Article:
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Brother says sailor went missing before

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The family of a Seattle sailor said Tuesday they had remained hopeful that he would be found because he had been feared lost at sea before.

"He’s been through this before," said Kent Foreman, brother of Ira Foreman, 66, whose disappearance prompted an exhaustive search by the Coast Guard for four days. Ira Foreman used his cellphone Saturday to tell his ex-wife that he was fine.

"I was worried, concerned, but at the same time if he’s that stupid, that’s the way it will end," his brother said. "I’d be saddened that it happened, but at least he was doing what he loved to do."

He said that about 30 years ago their mother called the Coast Guard to search for his brother while he sailed from Fiji to Hawaii.

Ira Foreman was reported missing nearly a week after he was due to arrive on Oahu. The Coast Guard searched more than 200,000 square miles, then suspended the effort Thursday.

He was surprised to hear about the massive effort to find him, said Coast Guard spokesman Lt. Leigh Cotterell. Winds apparently pushed his boat outside the search zone.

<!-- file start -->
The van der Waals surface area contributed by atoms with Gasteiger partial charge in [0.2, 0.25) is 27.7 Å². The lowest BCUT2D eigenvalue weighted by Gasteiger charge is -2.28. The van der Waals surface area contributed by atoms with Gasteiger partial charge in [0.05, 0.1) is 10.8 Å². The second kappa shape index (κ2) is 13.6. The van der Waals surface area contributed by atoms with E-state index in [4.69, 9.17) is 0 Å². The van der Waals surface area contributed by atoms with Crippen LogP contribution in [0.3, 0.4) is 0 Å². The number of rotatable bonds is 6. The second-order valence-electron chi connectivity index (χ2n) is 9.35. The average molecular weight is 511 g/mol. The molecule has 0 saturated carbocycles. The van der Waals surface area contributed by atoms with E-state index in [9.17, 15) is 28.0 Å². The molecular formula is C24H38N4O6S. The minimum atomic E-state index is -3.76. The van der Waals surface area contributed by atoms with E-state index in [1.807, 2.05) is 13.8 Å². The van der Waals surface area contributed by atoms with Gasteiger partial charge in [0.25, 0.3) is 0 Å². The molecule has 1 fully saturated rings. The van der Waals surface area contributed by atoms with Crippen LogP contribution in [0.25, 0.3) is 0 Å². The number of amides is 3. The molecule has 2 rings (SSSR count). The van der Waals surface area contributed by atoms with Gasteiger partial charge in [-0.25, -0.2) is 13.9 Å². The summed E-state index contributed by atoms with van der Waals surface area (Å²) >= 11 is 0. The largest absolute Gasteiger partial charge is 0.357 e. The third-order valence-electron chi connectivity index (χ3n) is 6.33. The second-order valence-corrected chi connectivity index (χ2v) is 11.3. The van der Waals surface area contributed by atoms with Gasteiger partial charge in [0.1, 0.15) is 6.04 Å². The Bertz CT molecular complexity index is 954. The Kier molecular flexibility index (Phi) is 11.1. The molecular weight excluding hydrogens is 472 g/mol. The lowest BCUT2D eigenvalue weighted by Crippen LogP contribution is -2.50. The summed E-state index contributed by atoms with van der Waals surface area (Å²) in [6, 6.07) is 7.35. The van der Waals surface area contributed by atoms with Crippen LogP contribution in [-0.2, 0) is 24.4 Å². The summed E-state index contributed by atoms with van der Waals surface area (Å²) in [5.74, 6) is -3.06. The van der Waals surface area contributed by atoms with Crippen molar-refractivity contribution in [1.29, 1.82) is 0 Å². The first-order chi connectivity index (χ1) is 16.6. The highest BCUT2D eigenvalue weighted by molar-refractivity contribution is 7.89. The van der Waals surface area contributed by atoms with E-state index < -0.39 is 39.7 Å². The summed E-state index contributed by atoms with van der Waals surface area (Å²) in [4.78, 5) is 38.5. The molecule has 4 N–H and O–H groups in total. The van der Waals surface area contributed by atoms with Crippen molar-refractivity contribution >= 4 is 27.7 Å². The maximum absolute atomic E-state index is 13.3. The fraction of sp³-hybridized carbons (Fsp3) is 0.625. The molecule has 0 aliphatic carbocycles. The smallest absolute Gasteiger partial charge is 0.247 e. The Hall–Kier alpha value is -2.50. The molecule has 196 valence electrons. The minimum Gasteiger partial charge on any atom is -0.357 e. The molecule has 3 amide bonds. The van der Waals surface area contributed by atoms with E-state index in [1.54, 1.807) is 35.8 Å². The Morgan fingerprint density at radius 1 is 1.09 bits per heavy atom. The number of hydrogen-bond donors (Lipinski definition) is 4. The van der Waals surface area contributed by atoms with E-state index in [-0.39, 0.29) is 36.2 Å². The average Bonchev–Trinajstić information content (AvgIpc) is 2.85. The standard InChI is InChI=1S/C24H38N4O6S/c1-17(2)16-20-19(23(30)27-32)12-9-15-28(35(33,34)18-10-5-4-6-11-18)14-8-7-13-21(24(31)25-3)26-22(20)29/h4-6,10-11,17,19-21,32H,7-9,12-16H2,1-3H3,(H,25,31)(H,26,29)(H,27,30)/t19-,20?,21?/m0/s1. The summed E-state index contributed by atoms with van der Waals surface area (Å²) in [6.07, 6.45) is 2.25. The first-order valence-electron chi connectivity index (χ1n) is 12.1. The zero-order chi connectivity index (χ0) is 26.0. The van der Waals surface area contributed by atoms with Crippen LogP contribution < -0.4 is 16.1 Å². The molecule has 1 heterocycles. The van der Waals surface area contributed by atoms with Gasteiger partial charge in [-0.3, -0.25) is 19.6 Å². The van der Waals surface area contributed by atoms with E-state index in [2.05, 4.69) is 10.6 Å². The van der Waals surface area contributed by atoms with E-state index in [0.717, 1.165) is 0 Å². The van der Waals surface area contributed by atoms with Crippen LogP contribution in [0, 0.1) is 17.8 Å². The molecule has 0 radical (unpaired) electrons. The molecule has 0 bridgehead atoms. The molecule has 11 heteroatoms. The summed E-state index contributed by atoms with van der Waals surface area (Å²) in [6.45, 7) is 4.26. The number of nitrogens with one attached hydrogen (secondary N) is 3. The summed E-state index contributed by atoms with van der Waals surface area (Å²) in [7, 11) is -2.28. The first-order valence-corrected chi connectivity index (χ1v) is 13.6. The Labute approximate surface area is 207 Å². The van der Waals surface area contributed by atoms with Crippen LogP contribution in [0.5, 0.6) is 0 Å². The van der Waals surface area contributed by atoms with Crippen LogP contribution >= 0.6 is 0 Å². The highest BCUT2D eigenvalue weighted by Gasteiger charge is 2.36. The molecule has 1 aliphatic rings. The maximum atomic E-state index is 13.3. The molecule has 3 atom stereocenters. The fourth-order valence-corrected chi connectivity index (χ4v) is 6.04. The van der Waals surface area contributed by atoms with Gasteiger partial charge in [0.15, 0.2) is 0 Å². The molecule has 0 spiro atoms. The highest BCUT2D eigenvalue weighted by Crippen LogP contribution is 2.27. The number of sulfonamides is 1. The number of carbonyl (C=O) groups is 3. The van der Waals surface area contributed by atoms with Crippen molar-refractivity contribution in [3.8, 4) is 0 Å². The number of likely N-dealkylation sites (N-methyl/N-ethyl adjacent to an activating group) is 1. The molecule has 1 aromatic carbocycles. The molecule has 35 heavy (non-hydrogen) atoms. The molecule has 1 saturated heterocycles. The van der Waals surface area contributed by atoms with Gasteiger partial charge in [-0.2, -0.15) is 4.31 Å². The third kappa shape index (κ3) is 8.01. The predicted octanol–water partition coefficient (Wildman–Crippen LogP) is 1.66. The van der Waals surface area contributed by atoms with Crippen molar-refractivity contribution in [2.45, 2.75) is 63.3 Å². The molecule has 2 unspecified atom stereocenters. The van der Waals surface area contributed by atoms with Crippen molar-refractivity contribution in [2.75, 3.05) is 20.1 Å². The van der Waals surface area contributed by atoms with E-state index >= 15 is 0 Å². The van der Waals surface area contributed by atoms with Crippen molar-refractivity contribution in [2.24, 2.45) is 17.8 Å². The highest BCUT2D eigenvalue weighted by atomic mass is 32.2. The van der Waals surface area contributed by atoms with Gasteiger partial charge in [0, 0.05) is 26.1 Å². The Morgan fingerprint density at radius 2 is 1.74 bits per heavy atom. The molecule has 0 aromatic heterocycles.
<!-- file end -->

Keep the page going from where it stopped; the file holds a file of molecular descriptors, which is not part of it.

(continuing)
"It’s pretty unusual," Cotterell said. "We don’t normally suspend searches and then have someone show up the next day."

Foreman had enough supplies and food, but his VHF radio wasn’t working and he was previously out of cellphone range, Cotterell said.

Kent Foreman described his brother as a loner who is known to spend months living on his boat. "I’m really relieved," he said. "I’m just glad he’s found. My biggest concern is having him return home now."

The sailor was on Hawaii island repairing his boat and preparing for a voyage back home. Calls to a number provided by his brother were not immediately answered Tuesday.

The Coast Guard will review the search to see whether any lessons can be learned. It didn’t know how much the "four-day, around-the-clock" search had cost, Cotterell said.

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